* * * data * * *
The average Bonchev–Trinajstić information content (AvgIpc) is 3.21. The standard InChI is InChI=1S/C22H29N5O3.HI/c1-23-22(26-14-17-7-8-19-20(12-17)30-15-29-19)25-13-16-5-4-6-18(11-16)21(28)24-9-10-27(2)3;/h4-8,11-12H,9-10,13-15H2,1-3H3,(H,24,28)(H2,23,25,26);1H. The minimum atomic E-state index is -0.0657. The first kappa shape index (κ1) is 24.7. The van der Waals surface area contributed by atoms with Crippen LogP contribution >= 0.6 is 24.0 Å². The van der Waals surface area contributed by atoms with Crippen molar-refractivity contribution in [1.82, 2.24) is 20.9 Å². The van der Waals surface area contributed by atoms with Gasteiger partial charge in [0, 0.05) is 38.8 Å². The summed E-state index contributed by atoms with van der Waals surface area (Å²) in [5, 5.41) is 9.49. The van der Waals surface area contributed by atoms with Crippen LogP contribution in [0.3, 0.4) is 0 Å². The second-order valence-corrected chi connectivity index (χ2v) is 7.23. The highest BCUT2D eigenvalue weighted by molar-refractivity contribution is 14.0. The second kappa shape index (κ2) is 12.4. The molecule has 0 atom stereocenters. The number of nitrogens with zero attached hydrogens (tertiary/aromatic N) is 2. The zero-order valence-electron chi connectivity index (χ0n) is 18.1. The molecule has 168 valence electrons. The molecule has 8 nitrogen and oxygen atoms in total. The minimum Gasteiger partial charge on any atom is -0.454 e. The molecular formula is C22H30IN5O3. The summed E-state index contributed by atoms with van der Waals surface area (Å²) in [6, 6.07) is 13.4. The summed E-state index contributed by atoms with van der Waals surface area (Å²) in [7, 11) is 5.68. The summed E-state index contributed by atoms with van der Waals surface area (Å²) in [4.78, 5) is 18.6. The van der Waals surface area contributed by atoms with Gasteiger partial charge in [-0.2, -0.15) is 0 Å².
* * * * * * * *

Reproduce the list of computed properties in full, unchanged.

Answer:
The average Bonchev–Trinajstić information content (AvgIpc) is 3.21. The standard InChI is InChI=1S/C22H29N5O3.HI/c1-23-22(26-14-17-7-8-19-20(12-17)30-15-29-19)25-13-16-5-4-6-18(11-16)21(28)24-9-10-27(2)3;/h4-8,11-12H,9-10,13-15H2,1-3H3,(H,24,28)(H2,23,25,26);1H. The minimum atomic E-state index is -0.0657. The first kappa shape index (κ1) is 24.7. The van der Waals surface area contributed by atoms with Crippen LogP contribution >= 0.6 is 24.0 Å². The van der Waals surface area contributed by atoms with Crippen molar-refractivity contribution in [1.82, 2.24) is 20.9 Å². The van der Waals surface area contributed by atoms with Gasteiger partial charge in [0, 0.05) is 38.8 Å². The summed E-state index contributed by atoms with van der Waals surface area (Å²) in [5, 5.41) is 9.49. The van der Waals surface area contributed by atoms with Crippen LogP contribution in [0.3, 0.4) is 0 Å². The second-order valence-corrected chi connectivity index (χ2v) is 7.23. The highest BCUT2D eigenvalue weighted by molar-refractivity contribution is 14.0. The second kappa shape index (κ2) is 12.4. The molecule has 0 atom stereocenters. The number of nitrogens with zero attached hydrogens (tertiary/aromatic N) is 2. The zero-order valence-electron chi connectivity index (χ0n) is 18.1. The molecule has 168 valence electrons. The molecule has 8 nitrogen and oxygen atoms in total. The minimum Gasteiger partial charge on any atom is -0.454 e. The molecular formula is C22H30IN5O3. The summed E-state index contributed by atoms with van der Waals surface area (Å²) in [6, 6.07) is 13.4. The summed E-state index contributed by atoms with van der Waals surface area (Å²) in [7, 11) is 5.68. The summed E-state index contributed by atoms with van der Waals surface area (Å²) in [4.78, 5) is 18.6. The van der Waals surface area contributed by atoms with Gasteiger partial charge in [-0.2, -0.15) is 0 Å².